You constantly hear about the benefits of various workouts, such as running, HIIT, kickboxing and barre. These popular workouts make it easier to get in the American Heart Association’s recommended 150 minutes of physical activity a week. But there should also be a little more love for the before-and-after the workout—the stretch.

Growing up in a ballet studio, I learned early on how important it is to get a good stretch in before you start physical activity. My dance instructors would always leave ample time before and after class for stretching, which was usually accompanied by a monologue about how important that time was for preventing injuries. While for dancers, gymnasts, and the like, stretching is a little bit more intensive, the bottom line is that regular stretching is essential to maintaining a healthy body and mind.

Stretching has a myriad of physical benefits that range from improved balance to better muscle flexibility. These benefits complement other aspects of your workout routine and can do a lot for your overall well-being, too. As you age, it’s natural for your body to lose the flexibility you had as a kid, and, while you can’t expect to have the same amount of elasticity in your muscles forever, stretching can help you feel more agile.

Evolve Your Thinking

Body Evolved is a New York-based studio, founded by Corinne Croce and Dariusz Stankiewicz, that specializes in movement training and physical therapy. The individualized programs help those recovering from injury or surgery, and general pain management. Croce, who has a background in physical therapy, and Stankiewicz, a former professional athlete, combined their skills to create a space devoted to their clients’ wellness needs. “Regular stretching can help keep our muscles flexible, which is needed for proper movement and the health of our soft tissues,” says Croce. “We provide full-body manual therapy to restore healthy passive motion into all soft tissue and joints. You need healthy passive range to be able to properly move.”

What Kind of Stretching Is for You?


You may have been the type of child whose goal was to flatten your palms to the floor when trying to stretch your fingertips to your toes, in which case, you would have been exhibiting an example of static stretching (and not necessarily in a good way). Static and dynamic are the two main types of stretching, and each can help in a plethora of ways, depending on the type of exercise you do on a regular basis. In layman’s terms, dynamic stretching is the best method to utilize before your workout, while static stretching can help reduce the risk of injuries and therefore is considered the preferred method for post-workout recovery.

Before exercising, it’s crucial to first open up your body. Athletes—especially those who will be putting immense strain on their joints, such as runners and basketball players—will benefit greatly from this form of movement prior to physical activity. Dynamic stretching (as the name suggests) is a movement-based method and involves your joints’ full range of motion. Here are a few examples of dynamic stretching exercises:

Walking lunges: Working your glutes, hips, and abdominal muscles, a walking lunge involves lunging forward with one leg, making sure your front knee doesn’t pass your toes. Your back knee shouldn’t touch the floor, and your back should remain straight with your hands on your waist.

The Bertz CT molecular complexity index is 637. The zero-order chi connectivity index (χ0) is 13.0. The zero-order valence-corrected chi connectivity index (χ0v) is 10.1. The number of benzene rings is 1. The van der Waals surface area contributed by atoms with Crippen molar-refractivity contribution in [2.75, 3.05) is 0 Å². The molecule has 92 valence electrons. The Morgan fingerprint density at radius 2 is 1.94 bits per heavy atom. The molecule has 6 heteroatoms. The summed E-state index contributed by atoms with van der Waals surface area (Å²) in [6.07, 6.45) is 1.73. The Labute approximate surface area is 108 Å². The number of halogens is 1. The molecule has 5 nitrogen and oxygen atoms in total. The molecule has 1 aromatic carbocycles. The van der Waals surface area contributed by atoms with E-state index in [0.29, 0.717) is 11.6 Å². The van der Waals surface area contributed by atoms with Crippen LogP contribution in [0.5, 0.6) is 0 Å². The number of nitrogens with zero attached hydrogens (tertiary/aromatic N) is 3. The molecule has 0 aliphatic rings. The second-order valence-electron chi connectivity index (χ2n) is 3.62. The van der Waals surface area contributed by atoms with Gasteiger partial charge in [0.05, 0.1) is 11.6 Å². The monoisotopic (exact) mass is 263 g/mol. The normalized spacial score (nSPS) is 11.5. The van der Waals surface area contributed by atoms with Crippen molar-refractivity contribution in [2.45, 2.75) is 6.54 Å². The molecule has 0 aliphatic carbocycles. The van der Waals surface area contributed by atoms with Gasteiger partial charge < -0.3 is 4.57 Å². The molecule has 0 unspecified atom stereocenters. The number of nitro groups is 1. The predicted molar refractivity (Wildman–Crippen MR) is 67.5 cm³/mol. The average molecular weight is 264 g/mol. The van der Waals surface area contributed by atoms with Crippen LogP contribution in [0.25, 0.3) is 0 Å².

High kicks: Your hamstrings can easily become tight if you don’t stretch them properly, which is where high kicks come in. Whether you remain in place or walk, start by kicking out your right leg in front of you with your left arm extended, hitting the palm of your left hand with your toes.

Jump squats: This plyometric example of dynamic stretching requires force, but it can prove to be a great way to warm up your lower body. Place your feet shoulder-width apart, and start out doing a normal squat; then, with your core engaged as to land softly, jump powerfully off the ground. Make sure your shoulders don’t extend past your knees when in squat position.


On the other hand, static stretching is focused on improving flexibility and not remaining in a constant range of motion but rather on maintaining a certain stretch for anywhere from ten to forty-five seconds. Although flexibility is an important component in proper movement and health, Croce emphasizes that overdoing it is not beneficial. “There is a fine line between healthy flexibility and too much flexibility,” she says. “People need to be cautious not to overstretch and remember to couple flexibility work with mobility.” Examples of static stretching could take form in the following exercises.

Quadriceps stretch: One of the most common forms of stretching after finishing a workout is when you hold your ankle with your hand under your glutes and remain in the standing position with your back straight. Your ankle should be in line with your hip.

Triceps stretch: Start with your right arm extended above you, then bend your elbow and let your hand fall to the center of your back. Use your left hand to lightly pull your elbow down, which will stretch your triceps muscle.

Cobra pose: This may be a little more unconventional, but it is still a vital static stretch that improves flexibility. Lie on the floor on your stomach with the tops of your feet pressed down. Press up with your hands so your torso lifts, making sure your elbows remain slightly bent and close to your body. If you can, drop your head back.

Whether warming up or recovering, both dynamic and static stretching can be beneficial to your workout routine. However, it’s important not to overdo any type of stretch. Be sure to also consult with a physician before starting any new kind of exercise, especially if you have a history of injury.

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